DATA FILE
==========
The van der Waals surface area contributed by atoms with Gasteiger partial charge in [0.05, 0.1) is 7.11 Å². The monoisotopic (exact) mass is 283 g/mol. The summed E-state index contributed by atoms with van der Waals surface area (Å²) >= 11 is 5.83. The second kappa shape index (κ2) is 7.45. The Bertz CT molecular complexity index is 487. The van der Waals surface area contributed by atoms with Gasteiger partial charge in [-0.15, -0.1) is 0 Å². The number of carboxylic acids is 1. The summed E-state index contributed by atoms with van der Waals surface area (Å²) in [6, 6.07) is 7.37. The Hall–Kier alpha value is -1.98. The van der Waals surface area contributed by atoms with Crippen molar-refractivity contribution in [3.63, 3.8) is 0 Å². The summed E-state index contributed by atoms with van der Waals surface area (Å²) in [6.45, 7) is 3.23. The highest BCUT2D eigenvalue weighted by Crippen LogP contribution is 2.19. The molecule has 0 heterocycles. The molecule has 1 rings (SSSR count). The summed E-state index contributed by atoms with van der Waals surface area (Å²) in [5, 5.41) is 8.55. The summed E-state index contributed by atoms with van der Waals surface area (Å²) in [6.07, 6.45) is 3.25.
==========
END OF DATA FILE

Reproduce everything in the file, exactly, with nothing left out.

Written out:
The van der Waals surface area contributed by atoms with Gasteiger partial charge in [0.05, 0.1) is 7.11 Å². The monoisotopic (exact) mass is 283 g/mol. The summed E-state index contributed by atoms with van der Waals surface area (Å²) >= 11 is 5.83. The second kappa shape index (κ2) is 7.45. The Bertz CT molecular complexity index is 487. The van der Waals surface area contributed by atoms with Gasteiger partial charge in [-0.15, -0.1) is 0 Å². The number of carboxylic acids is 1. The summed E-state index contributed by atoms with van der Waals surface area (Å²) in [6, 6.07) is 7.37. The Hall–Kier alpha value is -1.98. The van der Waals surface area contributed by atoms with Crippen molar-refractivity contribution in [3.63, 3.8) is 0 Å². The summed E-state index contributed by atoms with van der Waals surface area (Å²) in [6.45, 7) is 3.23. The highest BCUT2D eigenvalue weighted by Crippen LogP contribution is 2.19. The molecule has 0 heterocycles. The molecule has 1 rings (SSSR count). The summed E-state index contributed by atoms with van der Waals surface area (Å²) in [5, 5.41) is 8.55. The summed E-state index contributed by atoms with van der Waals surface area (Å²) in [6.07, 6.45) is 3.25.